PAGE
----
GULFPORT, MS (WLOX) - Mississippi Governor Phil Bryant and two other top state leaders say they are sounding the alarm for South Mississippi voters about Initiative 42.
The leaders stopped in Gulfport Thursday to explain why they believe risks are too high, especially for schools on the coast, if the initiative passes.
"That is dangerous public policy. What this proposes to do is take the people out of the process and turn it over to a judge," said House Speaker Philip Gunn.
Gunn set the tone of the news conference by pointing out that voting for Initiative 42 means voters would give up their right to have a voice in education policy and funding.
"This is a historical....and a dramatic change in the way government is managed," said Bryant. "Judges do not have the authority and never should have the authority to appropriate tax dollars."
"It's not about funding. It's not about our commitment to public education. It's about power and control," said Lt. Governor Tate Reeves.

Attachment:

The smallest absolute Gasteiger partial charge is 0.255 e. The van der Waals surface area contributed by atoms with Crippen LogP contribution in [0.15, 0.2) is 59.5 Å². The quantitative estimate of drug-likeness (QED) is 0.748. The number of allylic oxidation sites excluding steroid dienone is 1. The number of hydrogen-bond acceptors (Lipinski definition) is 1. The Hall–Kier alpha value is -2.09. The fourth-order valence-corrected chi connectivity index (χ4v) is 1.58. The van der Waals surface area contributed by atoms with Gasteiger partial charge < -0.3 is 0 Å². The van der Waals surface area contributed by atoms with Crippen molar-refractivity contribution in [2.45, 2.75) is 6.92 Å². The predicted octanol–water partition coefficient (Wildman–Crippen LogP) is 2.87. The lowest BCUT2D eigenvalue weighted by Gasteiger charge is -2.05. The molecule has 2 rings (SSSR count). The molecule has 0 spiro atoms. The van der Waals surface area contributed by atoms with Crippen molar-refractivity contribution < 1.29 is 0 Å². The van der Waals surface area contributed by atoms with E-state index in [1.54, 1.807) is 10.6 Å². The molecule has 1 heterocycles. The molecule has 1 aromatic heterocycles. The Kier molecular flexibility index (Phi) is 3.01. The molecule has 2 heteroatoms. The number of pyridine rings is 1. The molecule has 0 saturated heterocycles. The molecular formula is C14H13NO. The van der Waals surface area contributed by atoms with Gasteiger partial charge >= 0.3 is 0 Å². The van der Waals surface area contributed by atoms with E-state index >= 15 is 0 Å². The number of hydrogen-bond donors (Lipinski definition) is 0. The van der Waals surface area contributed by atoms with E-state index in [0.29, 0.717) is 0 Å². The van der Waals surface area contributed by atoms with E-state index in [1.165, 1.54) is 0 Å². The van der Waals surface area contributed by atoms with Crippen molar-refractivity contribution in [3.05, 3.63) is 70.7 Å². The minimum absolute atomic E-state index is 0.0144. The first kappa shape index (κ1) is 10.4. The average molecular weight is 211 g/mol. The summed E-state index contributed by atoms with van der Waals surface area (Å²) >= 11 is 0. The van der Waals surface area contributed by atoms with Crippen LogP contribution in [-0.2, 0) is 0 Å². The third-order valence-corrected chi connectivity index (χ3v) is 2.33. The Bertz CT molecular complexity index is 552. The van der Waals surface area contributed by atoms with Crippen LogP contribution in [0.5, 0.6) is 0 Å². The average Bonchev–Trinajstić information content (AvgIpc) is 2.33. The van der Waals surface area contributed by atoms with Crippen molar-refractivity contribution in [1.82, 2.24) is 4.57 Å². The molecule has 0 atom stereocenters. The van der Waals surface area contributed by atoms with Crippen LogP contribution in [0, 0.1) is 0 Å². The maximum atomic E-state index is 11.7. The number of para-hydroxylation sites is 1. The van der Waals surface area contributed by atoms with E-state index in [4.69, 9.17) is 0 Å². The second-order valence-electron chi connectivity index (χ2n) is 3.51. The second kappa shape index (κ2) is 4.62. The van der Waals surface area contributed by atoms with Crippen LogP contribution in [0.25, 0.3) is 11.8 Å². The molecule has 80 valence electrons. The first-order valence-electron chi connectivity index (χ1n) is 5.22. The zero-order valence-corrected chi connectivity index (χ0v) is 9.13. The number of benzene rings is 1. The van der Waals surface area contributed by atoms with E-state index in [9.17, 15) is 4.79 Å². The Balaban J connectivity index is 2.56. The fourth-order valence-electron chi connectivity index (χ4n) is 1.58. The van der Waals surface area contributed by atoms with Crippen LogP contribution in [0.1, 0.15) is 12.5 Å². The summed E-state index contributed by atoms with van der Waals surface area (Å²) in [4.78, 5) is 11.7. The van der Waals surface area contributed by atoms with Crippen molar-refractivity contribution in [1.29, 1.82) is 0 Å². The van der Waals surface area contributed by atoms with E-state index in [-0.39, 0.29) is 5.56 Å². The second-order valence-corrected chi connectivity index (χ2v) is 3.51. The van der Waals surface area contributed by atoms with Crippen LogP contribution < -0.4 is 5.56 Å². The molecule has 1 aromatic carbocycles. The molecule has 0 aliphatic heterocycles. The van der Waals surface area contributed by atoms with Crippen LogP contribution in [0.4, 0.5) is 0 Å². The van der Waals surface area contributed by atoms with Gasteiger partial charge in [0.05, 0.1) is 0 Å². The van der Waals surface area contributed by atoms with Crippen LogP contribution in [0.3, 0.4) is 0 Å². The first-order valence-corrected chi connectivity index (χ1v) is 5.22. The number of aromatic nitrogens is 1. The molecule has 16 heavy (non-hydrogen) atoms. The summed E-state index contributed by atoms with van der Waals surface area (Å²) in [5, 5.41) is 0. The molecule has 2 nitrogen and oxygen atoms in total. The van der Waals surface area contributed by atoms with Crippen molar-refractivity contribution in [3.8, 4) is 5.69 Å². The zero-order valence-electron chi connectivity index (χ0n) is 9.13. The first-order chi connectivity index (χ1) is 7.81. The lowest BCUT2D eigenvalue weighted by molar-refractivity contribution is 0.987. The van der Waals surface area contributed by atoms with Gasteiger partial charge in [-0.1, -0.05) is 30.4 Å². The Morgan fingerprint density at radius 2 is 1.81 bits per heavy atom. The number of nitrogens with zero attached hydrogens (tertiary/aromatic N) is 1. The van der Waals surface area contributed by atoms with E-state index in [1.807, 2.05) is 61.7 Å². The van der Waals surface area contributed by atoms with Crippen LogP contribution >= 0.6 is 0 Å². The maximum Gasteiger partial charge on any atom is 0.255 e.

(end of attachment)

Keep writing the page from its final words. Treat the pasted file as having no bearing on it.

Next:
Reeves made statements about how passing 42 could mean a loss of millions of dollars for schools in South Mississippi.
"You know who has the biggest risk, Harrison County, Hancock County and Jackson County. Harrison County has the highest assessed value in the state," said Reeves. "What do you think that one judge in Hinds County is going to do when looking at that? He's going to say, 'Y'all are getting too much state money.'"
For supporters of Initiative 42, it's as simple as money for books.
Tara Skelton is a parent volunteer at St. Martin Upper Elementary, as well as a co-founder of grassroots organization "Fed Up with 50th". Skelton is helping with a book fair to raise money to buy 4,000 library books to replace the ones destroyed by Hurricane Katrina.
"Most of the books that are in this library are actually donated by other libraries around the country and we have been struggling to catch up since then," said Skelton.
Skelton says Initiative 42 would amend the constitution, and force the state legislature to live up to its promise to fully fund education. It would give the chancery court the power to enforce it.
"We need some change that has some teeth that will force the legislature to either follow its own law, or to write a law they're willing to follow, but to take our schools seriously," said Skelton.
But the state leaders say decisions about whether state lawmakers are doing their job should be made by the people, not a judge.
Voters will choose either Initiative 42 or Initiative 42-A, which does not mention any judicial oversight. Both measures will be on the ballot on November 3.